If you enjoyed this Iron Chef America: Supreme Cuisine review, you're encouraged to discuss it with the author and with other members of the site's community. If you don't already have an HonestGamers account, you can sign up for one in a snap. Thank you for reading!

board icon
zippdementia posted February 15, 2009:

A nice scatheing review, Woodhouse. However, I have some criticism of your writing style. It's a general criticism that spans many of your reviews, though I'll highlight this one.

It has to do with your paragraph structure. Many times your paragraphs introduce a point and then change up stances so many times it's like watching a karate master go through his exercises.

Case in point:

"Curse you, Bobby Flay! No disrespect to the other illustrious Iron Chefs of America. Mario Batali is a preeminent expert on authentic Italian cuisine. Cat Cora's distinctive style originates from her Greek and Southern roots. Masuharu Morimoto is a master of all things Japanese, having held his position of Iron Chef in that country's version of the show as well. And Michael Symon, well, he's too new to be sorely missed. But Chef Flay appears first in this pantheon of culinary greatness. He's participated in the most battles of anyone through the opening seasons of the show. So his absence in Iron Chef America: Supreme Cuisine is particularly hard to swallow."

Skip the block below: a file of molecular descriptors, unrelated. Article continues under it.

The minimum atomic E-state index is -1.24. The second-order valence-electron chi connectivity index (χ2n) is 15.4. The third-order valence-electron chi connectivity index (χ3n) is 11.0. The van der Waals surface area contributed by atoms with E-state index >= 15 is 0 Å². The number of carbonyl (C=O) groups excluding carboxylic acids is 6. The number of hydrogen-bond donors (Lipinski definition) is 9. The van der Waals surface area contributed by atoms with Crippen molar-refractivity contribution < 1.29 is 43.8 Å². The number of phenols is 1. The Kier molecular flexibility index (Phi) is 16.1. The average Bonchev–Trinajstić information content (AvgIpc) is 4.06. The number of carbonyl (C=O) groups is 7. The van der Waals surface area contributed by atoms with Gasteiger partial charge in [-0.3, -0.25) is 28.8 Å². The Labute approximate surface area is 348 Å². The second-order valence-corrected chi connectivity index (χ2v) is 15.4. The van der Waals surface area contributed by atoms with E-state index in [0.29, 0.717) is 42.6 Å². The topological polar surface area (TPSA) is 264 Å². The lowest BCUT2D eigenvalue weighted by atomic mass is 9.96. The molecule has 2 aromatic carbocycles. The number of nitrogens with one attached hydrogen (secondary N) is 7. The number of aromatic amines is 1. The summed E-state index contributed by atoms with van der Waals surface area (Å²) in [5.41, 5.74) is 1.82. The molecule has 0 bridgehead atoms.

Note how you start off by cursing Bobby Flay? That leads the reader to assume that Bobby is going to be the villain of the paragraph. But in fact, you end up by bemoaning his absence from the game. I had to read this paragraph a couple times before I understood that you were cursing his absence, not him personally.

Another thing here. You mention three chefs that ARE in the game, than follow with "And Michael Symon, well, he's too new to be sorely missed." Wait, what? Weren't you just talking about chefs that were IN the game? Now you've switched very suddenly to mentioning a chef that's not in the game?

See how it can get confusing to read?

Another, lesser one: